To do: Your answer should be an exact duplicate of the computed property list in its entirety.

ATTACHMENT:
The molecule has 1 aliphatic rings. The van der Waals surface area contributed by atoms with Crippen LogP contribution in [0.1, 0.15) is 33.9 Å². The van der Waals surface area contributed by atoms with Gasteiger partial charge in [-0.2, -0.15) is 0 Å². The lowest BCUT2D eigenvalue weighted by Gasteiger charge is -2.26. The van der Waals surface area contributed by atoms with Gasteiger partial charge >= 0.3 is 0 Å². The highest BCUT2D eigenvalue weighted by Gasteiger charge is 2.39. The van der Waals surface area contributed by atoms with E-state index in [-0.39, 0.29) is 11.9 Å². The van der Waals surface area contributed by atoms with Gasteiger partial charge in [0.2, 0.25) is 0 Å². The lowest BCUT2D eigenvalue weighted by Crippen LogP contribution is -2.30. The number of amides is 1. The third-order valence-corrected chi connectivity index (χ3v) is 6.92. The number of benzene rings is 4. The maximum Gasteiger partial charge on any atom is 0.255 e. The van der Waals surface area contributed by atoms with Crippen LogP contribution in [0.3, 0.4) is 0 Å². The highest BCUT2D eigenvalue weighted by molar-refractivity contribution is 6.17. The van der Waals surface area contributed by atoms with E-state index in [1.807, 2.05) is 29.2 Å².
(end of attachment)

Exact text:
The molecule has 1 aliphatic rings. The van der Waals surface area contributed by atoms with Crippen LogP contribution in [0.1, 0.15) is 33.9 Å². The van der Waals surface area contributed by atoms with Gasteiger partial charge in [-0.2, -0.15) is 0 Å². The lowest BCUT2D eigenvalue weighted by Gasteiger charge is -2.26. The van der Waals surface area contributed by atoms with Gasteiger partial charge >= 0.3 is 0 Å². The highest BCUT2D eigenvalue weighted by Gasteiger charge is 2.39. The van der Waals surface area contributed by atoms with E-state index in [-0.39, 0.29) is 11.9 Å². The van der Waals surface area contributed by atoms with Gasteiger partial charge in [0.2, 0.25) is 0 Å². The lowest BCUT2D eigenvalue weighted by Crippen LogP contribution is -2.30. The number of amides is 1. The third-order valence-corrected chi connectivity index (χ3v) is 6.92. The number of benzene rings is 4. The maximum Gasteiger partial charge on any atom is 0.255 e. The van der Waals surface area contributed by atoms with Crippen LogP contribution in [0.3, 0.4) is 0 Å². The highest BCUT2D eigenvalue weighted by molar-refractivity contribution is 6.17. The van der Waals surface area contributed by atoms with E-state index in [1.807, 2.05) is 29.2 Å².